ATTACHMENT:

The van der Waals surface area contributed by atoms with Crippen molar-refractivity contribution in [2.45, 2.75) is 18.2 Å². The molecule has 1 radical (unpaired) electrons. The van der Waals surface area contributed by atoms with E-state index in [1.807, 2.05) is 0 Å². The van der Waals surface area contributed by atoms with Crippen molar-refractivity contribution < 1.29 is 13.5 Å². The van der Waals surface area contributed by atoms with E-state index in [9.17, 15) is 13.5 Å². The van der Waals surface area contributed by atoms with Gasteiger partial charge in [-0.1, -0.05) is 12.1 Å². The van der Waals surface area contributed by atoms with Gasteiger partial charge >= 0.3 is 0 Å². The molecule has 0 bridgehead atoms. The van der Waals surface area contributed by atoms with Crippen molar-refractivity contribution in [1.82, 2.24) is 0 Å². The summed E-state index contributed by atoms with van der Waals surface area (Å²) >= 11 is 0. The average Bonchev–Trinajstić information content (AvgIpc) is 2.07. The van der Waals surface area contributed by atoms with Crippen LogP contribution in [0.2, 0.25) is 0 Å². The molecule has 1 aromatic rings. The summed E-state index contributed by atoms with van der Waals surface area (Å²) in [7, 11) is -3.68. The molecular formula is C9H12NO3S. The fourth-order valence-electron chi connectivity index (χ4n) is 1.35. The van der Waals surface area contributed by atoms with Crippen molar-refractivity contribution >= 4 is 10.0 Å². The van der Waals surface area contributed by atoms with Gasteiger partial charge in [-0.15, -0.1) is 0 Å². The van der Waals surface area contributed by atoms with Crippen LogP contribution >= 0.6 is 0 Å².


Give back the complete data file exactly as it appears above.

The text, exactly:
The van der Waals surface area contributed by atoms with Crippen molar-refractivity contribution in [2.45, 2.75) is 18.2 Å². The molecule has 1 radical (unpaired) electrons. The van der Waals surface area contributed by atoms with E-state index in [1.807, 2.05) is 0 Å². The van der Waals surface area contributed by atoms with Crippen molar-refractivity contribution < 1.29 is 13.5 Å². The van der Waals surface area contributed by atoms with E-state index in [9.17, 15) is 13.5 Å². The van der Waals surface area contributed by atoms with Gasteiger partial charge in [-0.1, -0.05) is 12.1 Å². The van der Waals surface area contributed by atoms with Gasteiger partial charge >= 0.3 is 0 Å². The molecule has 0 bridgehead atoms. The van der Waals surface area contributed by atoms with Crippen molar-refractivity contribution in [1.82, 2.24) is 0 Å². The summed E-state index contributed by atoms with van der Waals surface area (Å²) >= 11 is 0. The average Bonchev–Trinajstić information content (AvgIpc) is 2.07. The van der Waals surface area contributed by atoms with Crippen LogP contribution in [0.2, 0.25) is 0 Å². The molecule has 1 aromatic rings. The summed E-state index contributed by atoms with van der Waals surface area (Å²) in [7, 11) is -3.68. The molecular formula is C9H12NO3S. The fourth-order valence-electron chi connectivity index (χ4n) is 1.35. The van der Waals surface area contributed by atoms with Crippen molar-refractivity contribution >= 4 is 10.0 Å². The van der Waals surface area contributed by atoms with Gasteiger partial charge in [-0.15, -0.1) is 0 Å². The van der Waals surface area contributed by atoms with Crippen LogP contribution >= 0.6 is 0 Å².